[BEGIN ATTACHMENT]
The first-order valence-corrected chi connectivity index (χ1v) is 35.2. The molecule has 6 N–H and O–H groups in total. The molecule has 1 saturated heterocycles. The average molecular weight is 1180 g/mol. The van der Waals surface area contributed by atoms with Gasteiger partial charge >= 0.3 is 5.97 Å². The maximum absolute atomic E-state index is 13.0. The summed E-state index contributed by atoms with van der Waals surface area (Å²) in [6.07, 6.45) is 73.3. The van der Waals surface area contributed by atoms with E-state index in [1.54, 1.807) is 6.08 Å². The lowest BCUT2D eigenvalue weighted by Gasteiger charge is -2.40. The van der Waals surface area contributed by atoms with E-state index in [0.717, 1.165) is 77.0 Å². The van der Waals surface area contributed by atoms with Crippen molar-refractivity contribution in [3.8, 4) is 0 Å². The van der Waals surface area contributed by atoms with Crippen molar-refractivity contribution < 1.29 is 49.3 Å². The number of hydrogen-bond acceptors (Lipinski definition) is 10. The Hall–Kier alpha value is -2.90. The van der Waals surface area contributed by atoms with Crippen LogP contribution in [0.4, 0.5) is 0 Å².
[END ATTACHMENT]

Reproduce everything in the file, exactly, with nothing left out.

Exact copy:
The first-order valence-corrected chi connectivity index (χ1v) is 35.2. The molecule has 6 N–H and O–H groups in total. The molecule has 1 saturated heterocycles. The average molecular weight is 1180 g/mol. The van der Waals surface area contributed by atoms with Gasteiger partial charge >= 0.3 is 5.97 Å². The maximum absolute atomic E-state index is 13.0. The summed E-state index contributed by atoms with van der Waals surface area (Å²) in [6.07, 6.45) is 73.3. The van der Waals surface area contributed by atoms with E-state index in [1.54, 1.807) is 6.08 Å². The lowest BCUT2D eigenvalue weighted by Gasteiger charge is -2.40. The van der Waals surface area contributed by atoms with E-state index in [0.717, 1.165) is 77.0 Å². The van der Waals surface area contributed by atoms with Crippen molar-refractivity contribution in [3.8, 4) is 0 Å². The van der Waals surface area contributed by atoms with Crippen molar-refractivity contribution < 1.29 is 49.3 Å². The number of hydrogen-bond acceptors (Lipinski definition) is 10. The Hall–Kier alpha value is -2.90. The van der Waals surface area contributed by atoms with Crippen LogP contribution in [0.4, 0.5) is 0 Å².